“The views, opinions and positions expressed within this blog are those of the author(s) alone and do not represent those of the American Heart Association. The accuracy, completeness and validity of any statements made within this article are not guaranteed. We accept no liability for any errors, omissions or representations. The copyright of this content belongs to the author and any liability with regards to infringement of intellectual property rights remains with them. The Early Career Voice blog is not intended to provide medical advice or treatment. Only your healthcare provider can provide that. The American Heart Association recommends that you consult your healthcare provider regarding your personal health matters. If you think you are having a heart attack, stroke or another emergency, please call 911 immediately.”

hidden

Social distancing in the time of COVID-19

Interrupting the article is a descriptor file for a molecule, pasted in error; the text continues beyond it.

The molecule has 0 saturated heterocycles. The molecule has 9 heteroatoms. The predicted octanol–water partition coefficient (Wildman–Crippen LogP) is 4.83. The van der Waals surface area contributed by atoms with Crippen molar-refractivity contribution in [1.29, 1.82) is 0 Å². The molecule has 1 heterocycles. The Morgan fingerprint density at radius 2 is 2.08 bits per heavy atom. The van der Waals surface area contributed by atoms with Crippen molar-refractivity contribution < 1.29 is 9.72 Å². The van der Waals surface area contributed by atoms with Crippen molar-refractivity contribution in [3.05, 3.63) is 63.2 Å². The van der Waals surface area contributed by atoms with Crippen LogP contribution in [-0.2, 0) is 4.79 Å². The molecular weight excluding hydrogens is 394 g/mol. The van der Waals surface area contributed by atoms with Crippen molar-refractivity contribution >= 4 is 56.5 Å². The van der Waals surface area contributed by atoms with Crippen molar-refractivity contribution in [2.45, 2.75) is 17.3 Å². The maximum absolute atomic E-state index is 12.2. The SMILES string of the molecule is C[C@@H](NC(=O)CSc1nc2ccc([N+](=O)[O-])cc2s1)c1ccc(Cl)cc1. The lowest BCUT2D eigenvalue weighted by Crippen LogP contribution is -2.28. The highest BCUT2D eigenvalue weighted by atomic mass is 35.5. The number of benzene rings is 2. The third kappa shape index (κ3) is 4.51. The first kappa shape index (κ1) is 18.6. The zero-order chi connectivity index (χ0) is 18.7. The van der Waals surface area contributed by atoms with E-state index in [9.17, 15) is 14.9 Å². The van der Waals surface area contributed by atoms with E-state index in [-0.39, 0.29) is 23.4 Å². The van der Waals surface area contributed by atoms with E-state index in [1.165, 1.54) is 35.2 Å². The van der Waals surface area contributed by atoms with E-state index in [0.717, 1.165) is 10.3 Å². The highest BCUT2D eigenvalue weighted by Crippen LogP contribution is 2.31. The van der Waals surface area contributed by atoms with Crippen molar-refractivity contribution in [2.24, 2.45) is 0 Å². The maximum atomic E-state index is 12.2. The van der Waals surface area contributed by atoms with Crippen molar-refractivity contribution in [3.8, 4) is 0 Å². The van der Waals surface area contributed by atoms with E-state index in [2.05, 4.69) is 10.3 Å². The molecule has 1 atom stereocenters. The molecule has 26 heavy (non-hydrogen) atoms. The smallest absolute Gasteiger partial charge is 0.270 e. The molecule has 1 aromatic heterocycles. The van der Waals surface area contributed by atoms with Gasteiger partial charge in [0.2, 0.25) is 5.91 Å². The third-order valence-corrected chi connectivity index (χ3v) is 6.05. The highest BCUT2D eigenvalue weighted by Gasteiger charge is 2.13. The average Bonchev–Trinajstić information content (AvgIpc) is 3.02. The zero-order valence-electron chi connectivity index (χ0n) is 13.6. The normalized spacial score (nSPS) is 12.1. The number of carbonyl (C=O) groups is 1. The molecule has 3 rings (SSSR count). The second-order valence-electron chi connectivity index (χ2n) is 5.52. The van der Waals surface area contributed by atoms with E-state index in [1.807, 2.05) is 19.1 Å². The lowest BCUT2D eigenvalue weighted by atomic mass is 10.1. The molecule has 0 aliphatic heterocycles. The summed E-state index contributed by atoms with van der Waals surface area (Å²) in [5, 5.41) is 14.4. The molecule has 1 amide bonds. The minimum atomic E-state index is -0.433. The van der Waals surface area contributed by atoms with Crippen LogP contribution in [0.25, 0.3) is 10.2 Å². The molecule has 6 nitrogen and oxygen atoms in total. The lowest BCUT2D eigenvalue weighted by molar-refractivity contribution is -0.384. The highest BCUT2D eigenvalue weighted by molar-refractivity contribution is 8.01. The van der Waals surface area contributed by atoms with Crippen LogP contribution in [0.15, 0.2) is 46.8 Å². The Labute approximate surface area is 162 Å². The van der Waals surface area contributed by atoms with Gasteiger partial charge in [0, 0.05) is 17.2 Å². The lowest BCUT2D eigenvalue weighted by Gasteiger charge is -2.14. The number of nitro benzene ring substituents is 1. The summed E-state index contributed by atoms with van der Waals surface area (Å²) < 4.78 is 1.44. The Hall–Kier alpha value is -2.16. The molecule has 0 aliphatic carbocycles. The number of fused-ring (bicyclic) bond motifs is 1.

I was just getting to work when I received a text from one of my chiefs, “can you call me?”. Not usually the start of a conversation you want to have. A person I had been exposed to had tested positive for SARS-CoV-2 and they suggested I put a facemask on and head home to self-quarantine and monitor for symptoms. Walking to my car, I realized I couldn’t stop at a friend’s apartment or my parent’s house for coffee or to decompress. The social distance hit me.

At home we had already been staying in, washing our hands, and seeing the “flatten the curve” graphs floating around twitter and online. But going to work still provided a sense of normalcy, and my social distancing felt more like a choice than an obligation. Over the next few days, keeping in touch with friends, family, and co-workers via iMessage, Whatsapp, or Zoom really helped close that social gap I felt as I was driving home. Keeping my social distance from others has given me a new found respect for what our global community is really doing to fight this thing.